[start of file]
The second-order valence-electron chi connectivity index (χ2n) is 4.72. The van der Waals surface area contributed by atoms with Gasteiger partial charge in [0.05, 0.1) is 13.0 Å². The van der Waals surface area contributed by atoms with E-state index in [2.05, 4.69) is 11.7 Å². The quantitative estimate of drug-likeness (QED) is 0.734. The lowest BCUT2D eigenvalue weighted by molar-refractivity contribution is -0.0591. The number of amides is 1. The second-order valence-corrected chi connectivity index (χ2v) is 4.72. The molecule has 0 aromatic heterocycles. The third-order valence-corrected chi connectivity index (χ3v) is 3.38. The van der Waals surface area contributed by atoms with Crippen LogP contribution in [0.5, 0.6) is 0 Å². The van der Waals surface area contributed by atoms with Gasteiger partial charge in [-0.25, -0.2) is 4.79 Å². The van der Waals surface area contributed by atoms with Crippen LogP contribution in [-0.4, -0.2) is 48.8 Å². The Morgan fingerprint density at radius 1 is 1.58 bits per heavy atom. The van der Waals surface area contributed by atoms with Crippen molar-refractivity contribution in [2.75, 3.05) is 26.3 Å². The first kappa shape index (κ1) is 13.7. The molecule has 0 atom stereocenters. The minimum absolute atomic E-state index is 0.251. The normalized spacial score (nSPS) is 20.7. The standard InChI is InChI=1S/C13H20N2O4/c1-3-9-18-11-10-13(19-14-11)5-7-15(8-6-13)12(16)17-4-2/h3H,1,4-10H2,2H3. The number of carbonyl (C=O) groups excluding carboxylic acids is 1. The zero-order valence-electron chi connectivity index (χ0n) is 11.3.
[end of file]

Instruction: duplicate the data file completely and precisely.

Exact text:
The second-order valence-electron chi connectivity index (χ2n) is 4.72. The van der Waals surface area contributed by atoms with Gasteiger partial charge in [0.05, 0.1) is 13.0 Å². The van der Waals surface area contributed by atoms with E-state index in [2.05, 4.69) is 11.7 Å². The quantitative estimate of drug-likeness (QED) is 0.734. The lowest BCUT2D eigenvalue weighted by molar-refractivity contribution is -0.0591. The number of amides is 1. The second-order valence-corrected chi connectivity index (χ2v) is 4.72. The molecule has 0 aromatic heterocycles. The third-order valence-corrected chi connectivity index (χ3v) is 3.38. The van der Waals surface area contributed by atoms with Crippen LogP contribution in [0.5, 0.6) is 0 Å². The van der Waals surface area contributed by atoms with Gasteiger partial charge in [-0.25, -0.2) is 4.79 Å². The van der Waals surface area contributed by atoms with Crippen LogP contribution in [-0.4, -0.2) is 48.8 Å². The Morgan fingerprint density at radius 1 is 1.58 bits per heavy atom. The van der Waals surface area contributed by atoms with Crippen molar-refractivity contribution in [2.75, 3.05) is 26.3 Å². The first kappa shape index (κ1) is 13.7. The molecule has 0 atom stereocenters. The minimum absolute atomic E-state index is 0.251. The normalized spacial score (nSPS) is 20.7. The standard InChI is InChI=1S/C13H20N2O4/c1-3-9-18-11-10-13(19-14-11)5-7-15(8-6-13)12(16)17-4-2/h3H,1,4-10H2,2H3. The number of carbonyl (C=O) groups excluding carboxylic acids is 1. The zero-order valence-electron chi connectivity index (χ0n) is 11.3.